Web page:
President Tsai Ing-wen will correct mistakes made by her administration and continue doing things that are right, her spokesman said Friday, after new surveys showed a significant drop in the president's approval ratings.
The government is taking the survey results seriously and will do its utmost to live up to the public's high expectations for a better Taiwan, Presidential Office spokesman Alex Huang (???) said.
The government will also continue to promote reforms, including efforts to boost the country's economy and improve the people's well-being, he said.
To mark Tsai's 100th day in office, various organizations released new surveys on the government's performance Friday, all of which indicated that the new president's approval ratings have fallen below 50 percent.
According to a poll conducted by Taiwan's China Times, only 41.4 percent of respondents expressed satisfaction with Tsai's performance, while 40.4 percent were dissatisfied.
The percentage of people satisfied was down 11.1 points from a previous survey conducted to mark her inauguration on May 20, when her approval rating stood at 52.5 percent.
Another poll conducted by Apple Daily found 50.49 percent of respondents to be unhappy with Tsai's performance, exceeding the 43.59 percent who expressed satisfaction. She had a 54 percent approval rating in a previous survey conducted by the paper to mark her first month in office.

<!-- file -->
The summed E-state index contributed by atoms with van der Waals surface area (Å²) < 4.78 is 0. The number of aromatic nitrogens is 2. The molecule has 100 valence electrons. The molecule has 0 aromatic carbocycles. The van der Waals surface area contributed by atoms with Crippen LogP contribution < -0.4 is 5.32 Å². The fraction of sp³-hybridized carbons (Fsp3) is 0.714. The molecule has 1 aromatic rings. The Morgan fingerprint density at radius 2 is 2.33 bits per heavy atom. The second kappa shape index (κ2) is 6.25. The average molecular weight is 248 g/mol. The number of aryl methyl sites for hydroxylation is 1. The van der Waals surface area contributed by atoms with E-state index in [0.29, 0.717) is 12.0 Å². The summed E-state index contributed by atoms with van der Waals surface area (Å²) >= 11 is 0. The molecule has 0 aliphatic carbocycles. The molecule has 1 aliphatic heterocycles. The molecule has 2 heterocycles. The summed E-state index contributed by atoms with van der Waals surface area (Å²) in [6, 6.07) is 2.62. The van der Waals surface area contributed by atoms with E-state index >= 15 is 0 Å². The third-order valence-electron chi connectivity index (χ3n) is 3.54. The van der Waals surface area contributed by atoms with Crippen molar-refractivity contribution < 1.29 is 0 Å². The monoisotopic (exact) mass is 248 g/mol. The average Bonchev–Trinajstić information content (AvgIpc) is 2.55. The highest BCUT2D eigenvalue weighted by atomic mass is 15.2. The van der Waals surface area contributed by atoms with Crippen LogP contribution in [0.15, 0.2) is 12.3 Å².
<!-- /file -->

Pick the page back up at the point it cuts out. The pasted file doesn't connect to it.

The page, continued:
A poll by Taiwan Thinktank, meanwhile, found that 48.5 percent of respondents were satisfied with Tsai's performance, compared with 38.4 percent who were dissatisfied.
Commenting on the results, New Power Party Legislator Hsu Yung-ming (???) said the rise in dissatisfaction with Tsai was worthy of attention because public support is a key factor in her administration's ability to promote its policies.
Hsu said that while Tsai has set clear objectives for her reforms, she has taken very confusing steps to try to achieve her goals. He cited another problem as a lack of coordination between the administrative and legislative branches.
He urged the new government to send clear messages in discussing its policies and avoid giving the public the impression that it is ambiguous and wavering.
To address the problem, Tsai needs to strengthen her team and policy communication with the public, he said.
Source: Focus Taiwan